The Impacts of Language on Thought

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 Harvard University article

In English, time is linear or spacial. You can fall behind schedule and look forward to dinner. In Mandarin they use these terms along with vertical terms to describe time. Earlier events are said to be sha’ng (up) while later events are said to be xia’ (down), as a spring or a fountain, flowing upward. It is easy to understand how the difference plays a role in secondary language acquisition, but there are theories which take it a step further.

I have always been interested in foreign language, culture and perspective; the theory of linguistic relativity bridges that gap (see the 2 key points, right). I believe that there is a prominent formative quality of language, as there is with many other environmental influences as a child. I agree with that much. The point where my opinion differs comes a little further, where one’s language fundamentally limits one’s capacity for perception. We will all have our own personal bias, but I firmly believe that we, as rational human beings, are capable of more objective observations. The pursuit of new perspectives and experiences are what makes travel and international exchange worthwhile. I cannot accept that by simply growing up in the United States and by speaking English, that I will never be able to expand my mind to the wealth that exists.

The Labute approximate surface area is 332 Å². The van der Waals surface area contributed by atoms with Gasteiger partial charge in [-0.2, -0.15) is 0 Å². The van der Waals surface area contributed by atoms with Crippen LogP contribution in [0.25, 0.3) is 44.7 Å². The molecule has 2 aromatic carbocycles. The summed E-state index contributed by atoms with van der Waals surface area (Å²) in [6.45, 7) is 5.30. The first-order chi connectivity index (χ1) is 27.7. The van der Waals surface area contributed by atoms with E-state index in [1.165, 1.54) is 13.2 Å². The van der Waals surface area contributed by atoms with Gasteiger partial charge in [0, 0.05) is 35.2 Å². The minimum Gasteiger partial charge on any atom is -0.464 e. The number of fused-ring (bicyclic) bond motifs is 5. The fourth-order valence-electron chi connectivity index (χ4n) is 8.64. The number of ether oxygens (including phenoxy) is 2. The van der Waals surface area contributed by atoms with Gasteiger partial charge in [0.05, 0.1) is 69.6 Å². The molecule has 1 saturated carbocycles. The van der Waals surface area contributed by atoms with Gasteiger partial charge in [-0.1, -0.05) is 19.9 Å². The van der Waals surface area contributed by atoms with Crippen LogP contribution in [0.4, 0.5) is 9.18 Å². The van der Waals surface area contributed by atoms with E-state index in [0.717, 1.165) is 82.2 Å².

The theory does leave one consolation. If I become fluent enough in another language – to the point where I can think and speak in that language – I may be able to follow a new pattern of thought. True immersion. Assimilation. I’m not sure if I would want to take it to that extreme, but seriously learning a second language does mean accepting certain aspects of the culture.